I see no reason why a Chinese car will take longer to load than a European car, however the European ships are all Model 3s (except maybe Norway?) given S/X are sent via a separate route in containers to Tilburg. China ships also contain the S/X, so loading rate of Model 3s per day should be 75% of the European rate (again taking the 75% mix assumption).

This shipment information excludes ships to Japan and Korea sent from SFO and also excludes the 8 small ships sent in Q3 and 8 ships sent in Q4 to Auz/NZ from Oakland which contained Model 3s. I’m also pretty sure some shipments to Korea/Japan/Hong Kong/Taiwan have been missed somewhere in Q3 and Q4.

The Q4 shipments estimates take an average 9m19 loading rate of 1072 per day.​

Of note here is that while the international Model 3s produced in Q4 looks to be up just 14% vs Q3, these were produced in a significantly shorter period of time. In Q3 I estimate International cars were being produced in bulk for the first 10 weeks of the quarter and then the final 5 days for a total of 75 days. For Q4 US deliveries started to ramp 2 weeks earlier and I estimate just 8 weeks of bulk international production or 56 days. So this is an increase from 3.3k to 5.0k in International production per week during these periods. But it leaves a big question mark on exactly how many North America cars were being produced on average in the same weeks international cars were being made. The raw data in Troy’s spreadsheet suggests US delivery numbers were broadly flat QoQ in this period despite likely starting the Q with lower inventory (on my estimates below) - so this suggests to me a similar US production level, and the delta in International production could well be the delta in overall Model 3 production QoQ (so from 6.1k in Q3 to 7.9k in Q4) but with very low confidence in this.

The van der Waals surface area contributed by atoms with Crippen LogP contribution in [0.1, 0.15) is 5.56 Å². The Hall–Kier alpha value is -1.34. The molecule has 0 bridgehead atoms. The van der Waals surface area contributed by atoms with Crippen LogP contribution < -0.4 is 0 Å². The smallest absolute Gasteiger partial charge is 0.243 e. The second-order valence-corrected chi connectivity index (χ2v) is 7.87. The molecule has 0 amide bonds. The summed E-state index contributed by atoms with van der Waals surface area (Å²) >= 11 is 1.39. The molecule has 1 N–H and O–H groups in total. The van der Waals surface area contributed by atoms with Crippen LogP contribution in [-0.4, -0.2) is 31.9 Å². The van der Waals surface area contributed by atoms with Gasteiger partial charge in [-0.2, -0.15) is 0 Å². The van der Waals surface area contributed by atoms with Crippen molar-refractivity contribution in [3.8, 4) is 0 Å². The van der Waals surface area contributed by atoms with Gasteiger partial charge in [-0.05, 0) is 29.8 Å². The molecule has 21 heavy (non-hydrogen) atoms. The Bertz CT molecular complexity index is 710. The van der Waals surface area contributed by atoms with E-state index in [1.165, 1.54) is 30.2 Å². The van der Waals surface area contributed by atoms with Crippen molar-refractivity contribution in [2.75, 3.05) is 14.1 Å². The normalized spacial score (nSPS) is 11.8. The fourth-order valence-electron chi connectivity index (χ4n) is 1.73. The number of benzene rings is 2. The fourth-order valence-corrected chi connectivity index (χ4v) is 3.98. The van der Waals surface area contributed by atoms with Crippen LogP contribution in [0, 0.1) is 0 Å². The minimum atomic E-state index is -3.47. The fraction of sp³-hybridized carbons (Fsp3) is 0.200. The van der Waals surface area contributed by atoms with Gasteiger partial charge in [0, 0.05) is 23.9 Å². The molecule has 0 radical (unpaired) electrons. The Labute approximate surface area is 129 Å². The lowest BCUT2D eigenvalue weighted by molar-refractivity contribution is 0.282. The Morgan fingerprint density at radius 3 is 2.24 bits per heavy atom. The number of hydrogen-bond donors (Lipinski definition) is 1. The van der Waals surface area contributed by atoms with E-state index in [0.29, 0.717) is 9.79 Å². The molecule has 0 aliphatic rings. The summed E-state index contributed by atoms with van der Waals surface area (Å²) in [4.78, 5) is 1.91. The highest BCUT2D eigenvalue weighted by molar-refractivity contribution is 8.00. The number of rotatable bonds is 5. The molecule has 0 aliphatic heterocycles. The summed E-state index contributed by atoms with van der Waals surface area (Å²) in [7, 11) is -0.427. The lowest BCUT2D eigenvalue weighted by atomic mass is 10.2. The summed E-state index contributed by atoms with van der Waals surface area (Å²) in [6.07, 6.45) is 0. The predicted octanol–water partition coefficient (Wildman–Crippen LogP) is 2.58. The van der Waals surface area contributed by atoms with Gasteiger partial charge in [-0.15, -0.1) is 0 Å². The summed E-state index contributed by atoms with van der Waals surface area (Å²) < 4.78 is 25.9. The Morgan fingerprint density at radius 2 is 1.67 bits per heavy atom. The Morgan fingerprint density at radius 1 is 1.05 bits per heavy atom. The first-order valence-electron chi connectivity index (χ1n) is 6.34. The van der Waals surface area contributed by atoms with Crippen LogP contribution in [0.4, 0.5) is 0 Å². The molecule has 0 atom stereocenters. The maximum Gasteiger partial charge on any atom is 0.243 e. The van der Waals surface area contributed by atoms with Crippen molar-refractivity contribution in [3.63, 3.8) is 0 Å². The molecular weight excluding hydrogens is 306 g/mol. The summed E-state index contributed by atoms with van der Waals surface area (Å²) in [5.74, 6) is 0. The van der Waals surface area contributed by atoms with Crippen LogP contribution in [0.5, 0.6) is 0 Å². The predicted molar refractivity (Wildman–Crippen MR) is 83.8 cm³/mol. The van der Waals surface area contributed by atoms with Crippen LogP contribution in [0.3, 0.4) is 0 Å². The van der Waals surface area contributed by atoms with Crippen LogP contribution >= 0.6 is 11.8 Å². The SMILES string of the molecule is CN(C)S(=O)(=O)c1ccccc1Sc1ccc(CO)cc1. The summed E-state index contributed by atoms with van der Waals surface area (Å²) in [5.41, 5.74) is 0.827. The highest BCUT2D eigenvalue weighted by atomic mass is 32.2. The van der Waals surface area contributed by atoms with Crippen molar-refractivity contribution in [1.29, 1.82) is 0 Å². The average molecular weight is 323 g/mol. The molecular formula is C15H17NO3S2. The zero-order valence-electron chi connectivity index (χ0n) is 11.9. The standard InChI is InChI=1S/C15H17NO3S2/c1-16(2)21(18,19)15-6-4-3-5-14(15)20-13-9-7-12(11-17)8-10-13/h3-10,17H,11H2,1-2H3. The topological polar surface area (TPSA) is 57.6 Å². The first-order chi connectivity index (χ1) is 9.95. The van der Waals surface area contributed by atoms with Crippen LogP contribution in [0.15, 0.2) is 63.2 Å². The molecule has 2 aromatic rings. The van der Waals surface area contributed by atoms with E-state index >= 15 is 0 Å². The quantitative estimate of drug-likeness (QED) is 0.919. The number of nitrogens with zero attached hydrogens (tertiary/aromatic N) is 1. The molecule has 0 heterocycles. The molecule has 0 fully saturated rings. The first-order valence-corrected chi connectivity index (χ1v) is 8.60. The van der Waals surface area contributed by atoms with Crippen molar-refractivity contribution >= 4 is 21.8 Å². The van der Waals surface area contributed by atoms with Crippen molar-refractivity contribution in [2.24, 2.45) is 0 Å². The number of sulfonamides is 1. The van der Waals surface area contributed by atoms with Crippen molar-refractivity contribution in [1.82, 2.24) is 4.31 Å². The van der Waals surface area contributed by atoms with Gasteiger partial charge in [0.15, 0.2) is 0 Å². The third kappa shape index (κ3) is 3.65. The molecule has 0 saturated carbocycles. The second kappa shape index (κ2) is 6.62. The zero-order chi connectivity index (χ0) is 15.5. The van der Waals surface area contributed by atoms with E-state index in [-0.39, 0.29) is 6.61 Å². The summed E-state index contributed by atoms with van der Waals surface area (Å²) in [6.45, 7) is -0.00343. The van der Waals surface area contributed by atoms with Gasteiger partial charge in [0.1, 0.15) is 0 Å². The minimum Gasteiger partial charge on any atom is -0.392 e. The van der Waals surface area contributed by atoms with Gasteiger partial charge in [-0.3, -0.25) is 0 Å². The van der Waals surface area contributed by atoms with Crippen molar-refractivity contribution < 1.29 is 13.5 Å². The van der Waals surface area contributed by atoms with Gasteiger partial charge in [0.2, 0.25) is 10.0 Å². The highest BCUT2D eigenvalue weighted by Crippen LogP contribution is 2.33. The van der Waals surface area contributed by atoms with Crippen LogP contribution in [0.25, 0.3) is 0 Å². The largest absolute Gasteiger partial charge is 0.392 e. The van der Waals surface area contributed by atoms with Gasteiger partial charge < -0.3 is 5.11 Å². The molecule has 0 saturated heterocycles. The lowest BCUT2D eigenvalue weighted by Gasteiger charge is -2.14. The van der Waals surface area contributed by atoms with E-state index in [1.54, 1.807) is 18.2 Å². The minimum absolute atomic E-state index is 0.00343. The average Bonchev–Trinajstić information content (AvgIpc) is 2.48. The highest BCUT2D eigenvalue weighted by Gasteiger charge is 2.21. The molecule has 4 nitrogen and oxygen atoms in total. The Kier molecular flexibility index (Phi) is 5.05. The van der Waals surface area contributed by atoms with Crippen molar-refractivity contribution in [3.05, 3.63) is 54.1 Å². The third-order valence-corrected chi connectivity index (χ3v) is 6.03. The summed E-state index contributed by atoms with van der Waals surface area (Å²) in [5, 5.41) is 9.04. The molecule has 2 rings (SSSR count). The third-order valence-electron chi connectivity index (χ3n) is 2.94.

Inventory by region estimates